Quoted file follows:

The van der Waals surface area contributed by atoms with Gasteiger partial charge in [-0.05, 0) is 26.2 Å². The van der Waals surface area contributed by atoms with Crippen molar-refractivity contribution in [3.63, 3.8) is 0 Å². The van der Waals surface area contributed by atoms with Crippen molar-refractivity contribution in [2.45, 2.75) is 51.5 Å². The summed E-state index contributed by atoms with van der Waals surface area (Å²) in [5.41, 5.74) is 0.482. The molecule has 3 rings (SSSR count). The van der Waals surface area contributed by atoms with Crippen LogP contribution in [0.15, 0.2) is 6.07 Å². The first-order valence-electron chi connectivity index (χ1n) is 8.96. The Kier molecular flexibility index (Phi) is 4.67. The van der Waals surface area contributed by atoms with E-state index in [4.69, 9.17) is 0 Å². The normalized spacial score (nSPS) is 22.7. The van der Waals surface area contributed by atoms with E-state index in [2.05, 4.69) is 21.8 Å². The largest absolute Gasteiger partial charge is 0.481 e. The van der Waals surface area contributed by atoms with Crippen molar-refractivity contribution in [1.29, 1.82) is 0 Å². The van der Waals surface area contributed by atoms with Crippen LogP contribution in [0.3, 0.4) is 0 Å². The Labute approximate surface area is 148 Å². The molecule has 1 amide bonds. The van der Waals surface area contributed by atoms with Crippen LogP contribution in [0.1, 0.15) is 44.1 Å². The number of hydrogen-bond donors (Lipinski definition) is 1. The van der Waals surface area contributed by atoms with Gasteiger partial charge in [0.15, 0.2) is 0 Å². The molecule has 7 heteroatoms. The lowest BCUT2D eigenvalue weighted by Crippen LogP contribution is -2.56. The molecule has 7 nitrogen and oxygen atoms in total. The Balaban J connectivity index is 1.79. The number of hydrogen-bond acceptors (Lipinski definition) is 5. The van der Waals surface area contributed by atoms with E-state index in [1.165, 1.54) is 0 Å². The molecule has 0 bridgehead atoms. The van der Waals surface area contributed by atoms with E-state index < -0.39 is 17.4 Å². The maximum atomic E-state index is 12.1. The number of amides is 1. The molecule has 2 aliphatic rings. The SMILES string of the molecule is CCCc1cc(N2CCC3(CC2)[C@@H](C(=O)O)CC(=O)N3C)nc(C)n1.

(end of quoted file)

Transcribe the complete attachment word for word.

The van der Waals surface area contributed by atoms with Gasteiger partial charge in [-0.05, 0) is 26.2 Å². The van der Waals surface area contributed by atoms with Crippen molar-refractivity contribution in [3.63, 3.8) is 0 Å². The van der Waals surface area contributed by atoms with Crippen molar-refractivity contribution in [2.45, 2.75) is 51.5 Å². The summed E-state index contributed by atoms with van der Waals surface area (Å²) in [5.41, 5.74) is 0.482. The molecule has 3 rings (SSSR count). The van der Waals surface area contributed by atoms with Crippen LogP contribution in [0.15, 0.2) is 6.07 Å². The first-order valence-electron chi connectivity index (χ1n) is 8.96. The Kier molecular flexibility index (Phi) is 4.67. The van der Waals surface area contributed by atoms with E-state index in [4.69, 9.17) is 0 Å². The normalized spacial score (nSPS) is 22.7. The van der Waals surface area contributed by atoms with E-state index in [2.05, 4.69) is 21.8 Å². The largest absolute Gasteiger partial charge is 0.481 e. The van der Waals surface area contributed by atoms with Crippen molar-refractivity contribution in [1.29, 1.82) is 0 Å². The van der Waals surface area contributed by atoms with Crippen LogP contribution in [0.3, 0.4) is 0 Å². The Labute approximate surface area is 148 Å². The molecule has 1 amide bonds. The van der Waals surface area contributed by atoms with Crippen LogP contribution in [0.1, 0.15) is 44.1 Å². The number of hydrogen-bond donors (Lipinski definition) is 1. The van der Waals surface area contributed by atoms with Gasteiger partial charge in [0.15, 0.2) is 0 Å². The molecule has 7 heteroatoms. The lowest BCUT2D eigenvalue weighted by Crippen LogP contribution is -2.56. The molecule has 7 nitrogen and oxygen atoms in total. The Balaban J connectivity index is 1.79. The number of hydrogen-bond acceptors (Lipinski definition) is 5. The van der Waals surface area contributed by atoms with E-state index in [1.165, 1.54) is 0 Å². The molecule has 0 bridgehead atoms. The van der Waals surface area contributed by atoms with E-state index < -0.39 is 17.4 Å². The maximum atomic E-state index is 12.1. The number of amides is 1. The molecule has 2 aliphatic rings. The SMILES string of the molecule is CCCc1cc(N2CCC3(CC2)[C@@H](C(=O)O)CC(=O)N3C)nc(C)n1.